Slowly, progress being made
After a lengthy meeting yesterday afternoon that ran into Sunday morning, the
NHL and NHLPA will meet again.
TORONTO -- Yesterday, NHL Deputy Commissioner Bill Daly and NHLPA
Special Counsel Steve Fehr got together at an undisclosed location
outside of New York City and Toronto to go over a variety of issues
surrounding the Collective Bargaining Agreement negotiation impasse.
Initially, it was believed the two sides were going to focus on the
NHL's willingness to honor the players' current contracts through a
"make-whole" provision. The NHLPA wanted to know more; how would that
be achieved, and will the balance of their contracts be guaranteed or
will a percentage fall into escrow?
I was on the air with my
TFP LIVE co-host Dennis Bernstein --
5-7pm ET, every Saturday on NHL Network Radio on SiriusXM (yup, cheesy
plug) -- when Sportsnet's John Shannon jumped on the program and told
us the two sides were still meeting. This was around 6:15pm ET, and we
figured the meeting began around 4pm or 5pm, so that sounded very
After I left the studio, went home and ate dinner, I received a
message around 8:30pm ET -- they were still meeting (which I'm told
took place in central USA -- the city is irrelevant). I was pleasantly
surprised. Following a few back and forth reports, I called it a
night. Daly and Fehr met until approximately 1am ET this morning.
That's roughly eight hours of face-to-face discussions... about not
only the "make-whole" provision, but a variety of CBA-related issues.
"We had a series of meetings yesterday and exchanged views on the most
important issues separating us," Daly told ESPN/TSN's
Pierre LeBrun. "We plan to meet again
sometime early this week."
Not only did they meet for a longer period of time than every single
CBA negotiation session, combined, the two sides (parts of them,
anyway) are going to meet as early as Monday.
I'm not being Mr. Optimist, because there is still a crapload of work
to be done and it's going to take some time to negotiate all the
details, but I'm feeling much more comfortable today about a potential
resolution than I did a few days ago.
Before we get too ahead of ourselves, it's important to note the
importance of the "make-whole" provision.
With the players' share dropping from 57 per cent to 50 per cent of
hockey-related revenues (everyone's best friend, HRR), that equates to
an approximate drop of 13 per cent in players' salaries, which on the
surface shows the players' salaries being rolled back. That's not the
case (and not something the NHLPA would accept). Instead, as it was
explained to me by an NHL executive, the League is absolutely willing
to honor current contracts and has agreed to make them whole by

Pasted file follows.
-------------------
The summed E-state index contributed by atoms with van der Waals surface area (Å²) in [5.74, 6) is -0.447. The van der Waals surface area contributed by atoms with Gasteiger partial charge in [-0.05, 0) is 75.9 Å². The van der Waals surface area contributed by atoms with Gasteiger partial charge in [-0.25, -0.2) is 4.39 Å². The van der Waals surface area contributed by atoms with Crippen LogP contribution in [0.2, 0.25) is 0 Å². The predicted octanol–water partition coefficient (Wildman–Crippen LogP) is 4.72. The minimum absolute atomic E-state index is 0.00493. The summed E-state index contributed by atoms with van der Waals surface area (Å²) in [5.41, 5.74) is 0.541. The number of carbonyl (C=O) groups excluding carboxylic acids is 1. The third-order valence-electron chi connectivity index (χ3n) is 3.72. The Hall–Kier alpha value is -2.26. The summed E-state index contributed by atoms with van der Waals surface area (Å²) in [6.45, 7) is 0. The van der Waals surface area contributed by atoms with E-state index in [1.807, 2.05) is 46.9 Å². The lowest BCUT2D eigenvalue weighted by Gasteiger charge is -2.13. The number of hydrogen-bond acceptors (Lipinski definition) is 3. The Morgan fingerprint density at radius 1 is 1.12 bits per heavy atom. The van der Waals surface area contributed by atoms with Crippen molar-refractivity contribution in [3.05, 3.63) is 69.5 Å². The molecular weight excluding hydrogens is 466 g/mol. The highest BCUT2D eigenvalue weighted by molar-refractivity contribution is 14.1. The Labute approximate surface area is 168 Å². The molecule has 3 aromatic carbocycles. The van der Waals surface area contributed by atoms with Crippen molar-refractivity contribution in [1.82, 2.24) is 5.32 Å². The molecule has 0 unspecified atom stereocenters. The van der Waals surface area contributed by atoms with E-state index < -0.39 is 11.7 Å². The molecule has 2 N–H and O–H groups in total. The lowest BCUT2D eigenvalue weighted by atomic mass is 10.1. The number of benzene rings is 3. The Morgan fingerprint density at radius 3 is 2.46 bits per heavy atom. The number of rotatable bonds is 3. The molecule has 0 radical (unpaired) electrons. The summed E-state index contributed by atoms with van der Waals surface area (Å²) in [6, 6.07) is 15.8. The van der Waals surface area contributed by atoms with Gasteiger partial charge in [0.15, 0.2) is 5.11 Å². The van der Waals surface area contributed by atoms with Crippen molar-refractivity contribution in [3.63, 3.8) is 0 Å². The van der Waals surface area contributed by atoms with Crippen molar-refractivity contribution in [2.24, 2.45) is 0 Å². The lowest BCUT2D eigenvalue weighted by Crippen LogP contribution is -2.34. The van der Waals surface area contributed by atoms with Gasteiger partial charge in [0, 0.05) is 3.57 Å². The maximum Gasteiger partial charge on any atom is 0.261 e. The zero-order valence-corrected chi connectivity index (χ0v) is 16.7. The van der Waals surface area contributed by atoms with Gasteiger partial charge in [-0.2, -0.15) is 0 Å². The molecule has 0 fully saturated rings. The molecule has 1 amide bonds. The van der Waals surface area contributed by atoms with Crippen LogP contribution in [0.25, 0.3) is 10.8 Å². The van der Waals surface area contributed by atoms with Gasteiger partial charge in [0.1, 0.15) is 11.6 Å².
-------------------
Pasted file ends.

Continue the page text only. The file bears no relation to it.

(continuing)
differing payments over the span of the new CBA.
But as I mentioned early, how that is achieved is what the NHLPA
Will they guarantee that all of that 13 per cent is being paid back to
the players? If so, part of the owners' 50 per cent share would be set
aside to compensate the players. If not, will a portion of that 13 per
cent be attributed to escrow, and how big is that portion?
Speaking to a few folks on the Players' side, they might be willing to
accept the latter, if a) the portion isn't large, and b) the NHL gives
up significant concessions related to other elements of the CBA (for
example, eliminating the NHL's request to put a cap on length of
contracts). But, their primary objective is to make sure that 13 per
cent is fully paid back.
Once this little item is addressed and agreed upon, the two sides will
get into the nitty-gritty of this CBA. Player contracts (both term and
money), entry-level contracts, arbitration rights, free agency
status... you know, the fun stuff.
There has already been significant damage caused by this lockout.
Regular-season games have been wiped out through Nov. 30. The Winter
Classic has been cancelled. Both sides are losing revenues. The fans
are pissed off. The networks are pissed off. The sponsors are pissed
off. But there is light at the end of the tunnel. How quickly we get
there remains to be seen.
This past week has been positive. The lines of communication have been
very open, so much so that I was told this morning that talks also
included a few other participants than just Daly and Steve Fehr. Add
in yesterday's marathon and you have to believe traction is being
Another positive: The NHL has no intention of cancelling any other
games or events for the foreseeable future (everyone in Columbus, home
of this season's All-Star Game, is holding their breath).
Shit got real yesterday (I can say that, we're a lifestyle brand).
Let's hope it carries into the week.